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Firearms and Violence: A Critical Review
accuracy of survey responses to sensitive questions and the methods of data collection have resulted in estimated prevalence rates that differ by a factor of 20 or more. These differences in the estimated prevalence rates indicate either that each survey is measuring something different or that some or most of them are in error. Accurate measurement on the extent of defensive gun use is the first step for beginning serious dialogue on the efficacy of defensive gun use at preventing injury and crime.
For such measurement, the committee recommends that a research program be established to (1) clearly define and understand what is being measured, (2) understand inaccurate response in the national gun use surveys, and (3) apply known methods or develop new methods to reduce reporting errors to the extent possible. A substantial research literature on reporting errors in other contexts, as well as well-established survey sampling methods, can and should be brought to bear to evaluate these response problems.
A total of 34 states have laws that allow qualified adults to carry concealed handguns. Right-to-carry laws are not without controversy: some people believe that they deter crimes against individuals; others argue that they have no such effect or that they may even increase the level of firearms violence. This public debate has stimulated the production of a large body of statistical evidence on whether right-to-carry laws reduce or increase crimes against individuals.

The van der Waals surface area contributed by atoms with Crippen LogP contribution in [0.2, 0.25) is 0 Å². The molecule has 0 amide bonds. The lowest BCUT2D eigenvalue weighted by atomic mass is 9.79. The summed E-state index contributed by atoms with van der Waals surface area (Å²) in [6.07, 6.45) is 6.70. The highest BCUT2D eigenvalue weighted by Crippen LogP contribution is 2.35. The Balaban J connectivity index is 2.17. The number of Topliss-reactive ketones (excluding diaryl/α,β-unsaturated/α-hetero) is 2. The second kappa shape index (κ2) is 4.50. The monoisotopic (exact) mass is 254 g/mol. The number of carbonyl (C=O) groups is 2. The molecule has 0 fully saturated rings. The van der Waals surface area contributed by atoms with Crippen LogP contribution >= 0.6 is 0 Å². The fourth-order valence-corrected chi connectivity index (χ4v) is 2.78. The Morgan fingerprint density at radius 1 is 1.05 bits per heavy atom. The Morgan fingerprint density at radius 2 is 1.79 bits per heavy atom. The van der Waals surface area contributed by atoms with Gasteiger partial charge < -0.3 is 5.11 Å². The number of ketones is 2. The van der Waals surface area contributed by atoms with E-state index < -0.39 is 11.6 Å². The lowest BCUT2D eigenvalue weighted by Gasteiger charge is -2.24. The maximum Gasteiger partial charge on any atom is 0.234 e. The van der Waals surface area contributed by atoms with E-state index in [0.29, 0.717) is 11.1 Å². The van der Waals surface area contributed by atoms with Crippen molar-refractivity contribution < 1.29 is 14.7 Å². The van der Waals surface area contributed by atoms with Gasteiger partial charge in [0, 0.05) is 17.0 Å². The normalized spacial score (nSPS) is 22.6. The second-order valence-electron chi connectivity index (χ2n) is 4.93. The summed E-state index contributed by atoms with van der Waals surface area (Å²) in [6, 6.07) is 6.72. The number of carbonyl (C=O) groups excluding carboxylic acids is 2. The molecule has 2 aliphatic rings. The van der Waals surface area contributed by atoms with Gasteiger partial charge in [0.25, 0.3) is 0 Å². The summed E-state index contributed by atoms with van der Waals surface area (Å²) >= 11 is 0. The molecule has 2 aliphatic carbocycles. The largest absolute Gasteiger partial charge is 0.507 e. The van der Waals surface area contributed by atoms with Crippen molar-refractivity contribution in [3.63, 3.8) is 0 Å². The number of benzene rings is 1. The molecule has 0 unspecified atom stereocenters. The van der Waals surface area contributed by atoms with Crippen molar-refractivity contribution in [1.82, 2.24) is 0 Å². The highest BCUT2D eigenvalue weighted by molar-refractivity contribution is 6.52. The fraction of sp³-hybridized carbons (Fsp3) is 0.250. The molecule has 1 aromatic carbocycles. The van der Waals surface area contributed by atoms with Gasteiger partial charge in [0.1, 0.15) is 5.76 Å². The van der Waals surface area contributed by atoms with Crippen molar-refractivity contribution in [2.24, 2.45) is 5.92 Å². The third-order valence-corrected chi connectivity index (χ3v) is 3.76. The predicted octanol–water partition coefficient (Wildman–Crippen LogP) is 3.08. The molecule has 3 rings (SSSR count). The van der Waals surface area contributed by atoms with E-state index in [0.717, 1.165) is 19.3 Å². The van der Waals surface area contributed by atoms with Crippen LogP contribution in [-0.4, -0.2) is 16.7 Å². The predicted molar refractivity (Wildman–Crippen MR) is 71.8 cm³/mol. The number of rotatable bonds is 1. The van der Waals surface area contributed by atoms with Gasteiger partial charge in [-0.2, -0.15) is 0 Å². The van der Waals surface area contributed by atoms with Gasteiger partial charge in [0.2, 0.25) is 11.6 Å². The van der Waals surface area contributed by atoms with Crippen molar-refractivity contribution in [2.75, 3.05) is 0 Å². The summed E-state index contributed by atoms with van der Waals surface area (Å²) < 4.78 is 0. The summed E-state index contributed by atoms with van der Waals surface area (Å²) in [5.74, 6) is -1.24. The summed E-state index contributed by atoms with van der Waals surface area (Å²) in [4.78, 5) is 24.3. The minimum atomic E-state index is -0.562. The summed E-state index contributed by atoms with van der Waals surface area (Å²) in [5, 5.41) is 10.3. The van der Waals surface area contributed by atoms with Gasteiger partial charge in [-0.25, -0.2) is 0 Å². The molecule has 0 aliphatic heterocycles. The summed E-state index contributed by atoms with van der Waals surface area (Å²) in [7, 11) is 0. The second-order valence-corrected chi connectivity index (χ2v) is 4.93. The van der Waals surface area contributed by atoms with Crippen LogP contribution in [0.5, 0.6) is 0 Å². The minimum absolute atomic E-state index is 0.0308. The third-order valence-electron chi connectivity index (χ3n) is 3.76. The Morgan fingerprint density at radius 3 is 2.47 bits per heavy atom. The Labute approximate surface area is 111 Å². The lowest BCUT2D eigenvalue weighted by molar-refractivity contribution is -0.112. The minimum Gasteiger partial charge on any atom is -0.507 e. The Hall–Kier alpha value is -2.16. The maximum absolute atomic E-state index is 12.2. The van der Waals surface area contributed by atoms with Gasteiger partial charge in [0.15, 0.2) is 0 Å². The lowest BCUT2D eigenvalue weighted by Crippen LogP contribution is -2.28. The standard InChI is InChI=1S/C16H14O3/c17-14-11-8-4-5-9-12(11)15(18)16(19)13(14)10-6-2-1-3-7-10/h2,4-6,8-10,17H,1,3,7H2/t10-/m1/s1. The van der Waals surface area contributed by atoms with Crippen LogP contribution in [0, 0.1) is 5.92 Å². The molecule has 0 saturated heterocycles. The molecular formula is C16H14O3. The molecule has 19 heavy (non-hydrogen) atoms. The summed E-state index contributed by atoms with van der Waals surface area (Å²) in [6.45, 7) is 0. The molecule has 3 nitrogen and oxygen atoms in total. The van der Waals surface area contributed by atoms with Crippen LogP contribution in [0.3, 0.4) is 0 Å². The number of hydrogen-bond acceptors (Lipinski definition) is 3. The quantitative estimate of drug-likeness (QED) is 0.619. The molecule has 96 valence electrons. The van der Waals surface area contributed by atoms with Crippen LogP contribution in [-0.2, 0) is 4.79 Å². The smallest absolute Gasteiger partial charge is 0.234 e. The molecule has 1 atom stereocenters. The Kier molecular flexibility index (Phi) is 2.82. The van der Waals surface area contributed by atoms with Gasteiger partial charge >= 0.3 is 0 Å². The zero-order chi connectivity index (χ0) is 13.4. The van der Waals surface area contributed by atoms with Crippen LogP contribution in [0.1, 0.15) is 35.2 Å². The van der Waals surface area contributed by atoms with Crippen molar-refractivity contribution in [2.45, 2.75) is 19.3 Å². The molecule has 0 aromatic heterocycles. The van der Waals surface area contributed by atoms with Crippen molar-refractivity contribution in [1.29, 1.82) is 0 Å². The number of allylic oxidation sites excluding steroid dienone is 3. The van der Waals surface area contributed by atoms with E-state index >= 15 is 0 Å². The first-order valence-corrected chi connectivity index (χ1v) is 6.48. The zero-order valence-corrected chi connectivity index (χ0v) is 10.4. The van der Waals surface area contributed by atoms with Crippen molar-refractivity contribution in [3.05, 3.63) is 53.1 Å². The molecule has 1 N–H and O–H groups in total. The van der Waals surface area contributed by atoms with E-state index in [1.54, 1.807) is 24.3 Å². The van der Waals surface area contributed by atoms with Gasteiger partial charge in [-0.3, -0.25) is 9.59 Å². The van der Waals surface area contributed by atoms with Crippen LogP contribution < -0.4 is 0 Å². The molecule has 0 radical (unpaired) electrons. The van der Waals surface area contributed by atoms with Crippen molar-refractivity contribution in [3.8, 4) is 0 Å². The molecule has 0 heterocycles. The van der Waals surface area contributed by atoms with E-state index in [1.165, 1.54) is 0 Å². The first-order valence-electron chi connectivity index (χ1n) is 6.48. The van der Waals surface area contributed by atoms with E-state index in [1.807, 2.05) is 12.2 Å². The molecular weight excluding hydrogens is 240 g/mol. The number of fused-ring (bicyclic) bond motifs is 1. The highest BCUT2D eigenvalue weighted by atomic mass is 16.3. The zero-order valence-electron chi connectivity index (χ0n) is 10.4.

However, although all of the studies use the same basic conceptual model and data, the empirical findings are contradictory and in the committee’s view highly fragile. Some studies find that right-to-carry laws reduce violent crime, others find that the effects are negligible, and still others find that such laws increase violent crime. The committee concludes that it is not possible to reach any scientifically supported conclusion because of (a) the sensitivity of the empirical results to seemingly minor changes in model specification, (b) a lack of robustness of the results to the inclusion of more recent years of data (during which there were many more law changes than in the earlier period), and (c) the statistical imprecision of the results. The evidence to date does not adequately indicate either the sign or the magnitude of a causal link between the passage of right-to-carry laws and crime rates. Furthermore, this uncertainty is not likely to be resolved with the existing data and methods. If further headway is to be made, in the committee’s judgment, new analytical approaches and data are needed. (One committee member has dissented from this view with respect to the effects of these laws on homicide rates; see Appendix A.)